BOKO – Agathe Vanie looks proudly at the products on the shelves of her shop, the first organic stall in the southern central Ivory Coast city of Divo.
“We can make money,” she says.
A farmer by profession, Vanie is the president of Walo, a non-profit organisation she founded to bring local women together to grow and sell organic crops.
The eggplants, peanuts, peppers, turmeric and okra come from fields farmed by some 2,000 women around Divo who have joined forces through Walo, which means “love” in the local Dida language.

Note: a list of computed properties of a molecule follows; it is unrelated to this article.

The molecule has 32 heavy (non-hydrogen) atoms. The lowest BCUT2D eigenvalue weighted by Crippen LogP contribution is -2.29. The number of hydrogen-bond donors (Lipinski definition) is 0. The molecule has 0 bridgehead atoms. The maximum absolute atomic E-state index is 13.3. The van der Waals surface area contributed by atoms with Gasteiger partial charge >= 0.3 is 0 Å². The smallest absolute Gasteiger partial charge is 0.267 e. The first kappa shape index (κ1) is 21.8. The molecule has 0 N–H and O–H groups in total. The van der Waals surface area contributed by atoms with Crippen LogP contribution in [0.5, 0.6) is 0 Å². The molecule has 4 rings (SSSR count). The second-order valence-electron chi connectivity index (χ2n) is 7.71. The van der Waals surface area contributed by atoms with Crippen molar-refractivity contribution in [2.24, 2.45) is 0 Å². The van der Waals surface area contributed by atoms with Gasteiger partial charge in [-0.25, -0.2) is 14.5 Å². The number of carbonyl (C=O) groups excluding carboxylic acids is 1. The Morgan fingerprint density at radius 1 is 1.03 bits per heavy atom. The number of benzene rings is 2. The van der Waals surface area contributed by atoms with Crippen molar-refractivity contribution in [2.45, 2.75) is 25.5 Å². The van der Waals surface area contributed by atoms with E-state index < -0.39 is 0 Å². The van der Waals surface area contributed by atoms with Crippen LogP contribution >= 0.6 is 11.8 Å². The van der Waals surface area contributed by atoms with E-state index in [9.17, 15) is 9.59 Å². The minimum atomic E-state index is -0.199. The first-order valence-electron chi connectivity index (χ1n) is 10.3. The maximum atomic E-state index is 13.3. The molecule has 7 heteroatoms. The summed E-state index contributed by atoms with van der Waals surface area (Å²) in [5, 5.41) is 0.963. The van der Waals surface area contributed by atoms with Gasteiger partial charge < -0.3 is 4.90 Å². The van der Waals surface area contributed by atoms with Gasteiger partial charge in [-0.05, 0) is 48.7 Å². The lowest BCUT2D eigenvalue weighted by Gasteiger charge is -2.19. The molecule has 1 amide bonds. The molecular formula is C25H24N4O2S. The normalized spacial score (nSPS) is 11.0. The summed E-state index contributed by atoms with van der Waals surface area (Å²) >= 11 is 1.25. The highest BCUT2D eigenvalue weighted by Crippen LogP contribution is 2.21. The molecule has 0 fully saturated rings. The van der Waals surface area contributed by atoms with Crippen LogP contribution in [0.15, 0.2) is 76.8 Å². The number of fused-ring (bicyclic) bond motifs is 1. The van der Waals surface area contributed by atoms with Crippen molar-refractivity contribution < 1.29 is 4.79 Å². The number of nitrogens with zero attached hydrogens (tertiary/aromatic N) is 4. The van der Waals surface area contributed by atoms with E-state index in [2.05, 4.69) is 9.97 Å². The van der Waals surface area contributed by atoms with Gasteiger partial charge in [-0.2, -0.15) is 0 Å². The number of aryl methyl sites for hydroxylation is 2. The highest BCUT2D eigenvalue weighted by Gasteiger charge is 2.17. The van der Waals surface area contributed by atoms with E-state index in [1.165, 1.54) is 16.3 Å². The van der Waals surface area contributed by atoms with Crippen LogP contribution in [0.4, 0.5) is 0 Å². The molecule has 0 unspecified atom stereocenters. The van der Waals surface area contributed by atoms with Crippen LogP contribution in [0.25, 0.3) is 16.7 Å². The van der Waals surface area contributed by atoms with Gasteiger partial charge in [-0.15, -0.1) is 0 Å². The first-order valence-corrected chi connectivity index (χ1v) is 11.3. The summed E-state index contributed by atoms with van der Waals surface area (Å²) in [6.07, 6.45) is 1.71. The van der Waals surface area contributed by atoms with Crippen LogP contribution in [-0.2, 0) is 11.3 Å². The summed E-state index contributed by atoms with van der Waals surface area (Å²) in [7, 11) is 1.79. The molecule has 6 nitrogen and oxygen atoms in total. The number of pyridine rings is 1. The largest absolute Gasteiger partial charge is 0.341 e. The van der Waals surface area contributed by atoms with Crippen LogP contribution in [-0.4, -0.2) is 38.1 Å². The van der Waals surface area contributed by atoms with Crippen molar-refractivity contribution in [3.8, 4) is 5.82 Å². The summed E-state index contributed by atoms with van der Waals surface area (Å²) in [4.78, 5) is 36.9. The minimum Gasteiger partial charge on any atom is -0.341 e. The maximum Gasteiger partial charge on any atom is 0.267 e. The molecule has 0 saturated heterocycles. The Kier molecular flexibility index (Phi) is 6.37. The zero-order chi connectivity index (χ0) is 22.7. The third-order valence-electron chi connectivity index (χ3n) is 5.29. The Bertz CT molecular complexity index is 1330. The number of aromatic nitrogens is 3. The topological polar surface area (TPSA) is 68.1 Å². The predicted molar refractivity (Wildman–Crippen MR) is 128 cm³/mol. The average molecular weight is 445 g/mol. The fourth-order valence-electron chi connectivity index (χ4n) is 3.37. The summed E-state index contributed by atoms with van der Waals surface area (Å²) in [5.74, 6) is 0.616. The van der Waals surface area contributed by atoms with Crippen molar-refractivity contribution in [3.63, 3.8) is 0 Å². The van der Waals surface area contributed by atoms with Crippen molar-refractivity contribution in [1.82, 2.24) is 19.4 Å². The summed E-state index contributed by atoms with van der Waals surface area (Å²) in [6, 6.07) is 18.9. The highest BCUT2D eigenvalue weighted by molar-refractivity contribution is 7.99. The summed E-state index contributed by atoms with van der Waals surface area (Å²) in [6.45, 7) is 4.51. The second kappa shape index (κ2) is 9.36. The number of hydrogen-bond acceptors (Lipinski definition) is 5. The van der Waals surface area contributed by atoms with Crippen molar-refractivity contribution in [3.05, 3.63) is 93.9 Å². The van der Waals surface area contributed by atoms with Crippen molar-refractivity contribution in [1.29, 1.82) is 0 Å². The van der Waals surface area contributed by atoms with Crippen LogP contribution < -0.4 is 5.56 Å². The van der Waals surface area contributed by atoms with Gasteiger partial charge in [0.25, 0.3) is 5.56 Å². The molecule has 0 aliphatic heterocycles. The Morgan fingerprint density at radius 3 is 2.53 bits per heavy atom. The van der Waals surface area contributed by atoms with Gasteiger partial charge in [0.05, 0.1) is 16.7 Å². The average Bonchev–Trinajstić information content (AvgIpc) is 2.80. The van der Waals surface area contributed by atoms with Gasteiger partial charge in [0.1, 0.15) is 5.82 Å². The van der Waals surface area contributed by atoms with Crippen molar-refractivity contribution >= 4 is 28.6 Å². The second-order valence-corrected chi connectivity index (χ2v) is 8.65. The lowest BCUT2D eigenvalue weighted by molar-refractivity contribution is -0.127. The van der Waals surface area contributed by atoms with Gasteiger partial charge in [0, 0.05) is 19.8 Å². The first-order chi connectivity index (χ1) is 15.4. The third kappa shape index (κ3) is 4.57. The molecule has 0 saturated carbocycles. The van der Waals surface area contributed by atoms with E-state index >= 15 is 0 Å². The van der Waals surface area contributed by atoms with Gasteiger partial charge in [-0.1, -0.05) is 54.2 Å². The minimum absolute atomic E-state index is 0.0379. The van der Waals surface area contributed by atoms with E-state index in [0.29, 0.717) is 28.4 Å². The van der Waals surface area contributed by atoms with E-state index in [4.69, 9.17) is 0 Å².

And, even if the veggies are priced higher than conventionally grown plants, their organic status attracts many customers — an important sign of growing sensitivity about food quality in this West African nation.
“The chemicals that we use to spray the soil, the plants, the fruits, give us diseases,” farmer Marie Michele Gbadjeli told AFP. “Since I discovered this shop, I’ve been eating healthy food.”